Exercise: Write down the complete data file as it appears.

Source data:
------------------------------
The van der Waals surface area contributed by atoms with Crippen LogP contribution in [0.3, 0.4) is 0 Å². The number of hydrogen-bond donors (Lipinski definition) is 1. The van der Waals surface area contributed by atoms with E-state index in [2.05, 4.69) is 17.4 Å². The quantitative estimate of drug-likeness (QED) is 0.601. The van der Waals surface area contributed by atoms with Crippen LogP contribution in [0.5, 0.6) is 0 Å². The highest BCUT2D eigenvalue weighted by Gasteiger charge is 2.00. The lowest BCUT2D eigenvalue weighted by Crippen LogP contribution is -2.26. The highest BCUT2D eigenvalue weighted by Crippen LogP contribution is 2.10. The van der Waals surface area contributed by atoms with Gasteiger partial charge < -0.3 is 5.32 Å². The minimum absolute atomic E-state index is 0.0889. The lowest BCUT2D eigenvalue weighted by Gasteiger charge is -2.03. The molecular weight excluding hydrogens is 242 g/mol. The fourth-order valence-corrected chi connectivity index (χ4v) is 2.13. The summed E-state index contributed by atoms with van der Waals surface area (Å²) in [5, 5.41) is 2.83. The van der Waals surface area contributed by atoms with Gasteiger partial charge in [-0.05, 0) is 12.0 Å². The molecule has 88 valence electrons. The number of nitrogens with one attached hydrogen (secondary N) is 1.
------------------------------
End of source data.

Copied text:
The van der Waals surface area contributed by atoms with Crippen LogP contribution in [0.3, 0.4) is 0 Å². The number of hydrogen-bond donors (Lipinski definition) is 1. The van der Waals surface area contributed by atoms with E-state index in [2.05, 4.69) is 17.4 Å². The quantitative estimate of drug-likeness (QED) is 0.601. The van der Waals surface area contributed by atoms with Crippen LogP contribution in [0.5, 0.6) is 0 Å². The highest BCUT2D eigenvalue weighted by Gasteiger charge is 2.00. The lowest BCUT2D eigenvalue weighted by Crippen LogP contribution is -2.26. The highest BCUT2D eigenvalue weighted by Crippen LogP contribution is 2.10. The van der Waals surface area contributed by atoms with Gasteiger partial charge < -0.3 is 5.32 Å². The minimum absolute atomic E-state index is 0.0889. The lowest BCUT2D eigenvalue weighted by Gasteiger charge is -2.03. The molecular weight excluding hydrogens is 242 g/mol. The fourth-order valence-corrected chi connectivity index (χ4v) is 2.13. The summed E-state index contributed by atoms with van der Waals surface area (Å²) in [5, 5.41) is 2.83. The van der Waals surface area contributed by atoms with Gasteiger partial charge in [-0.05, 0) is 12.0 Å². The molecule has 88 valence electrons. The number of nitrogens with one attached hydrogen (secondary N) is 1.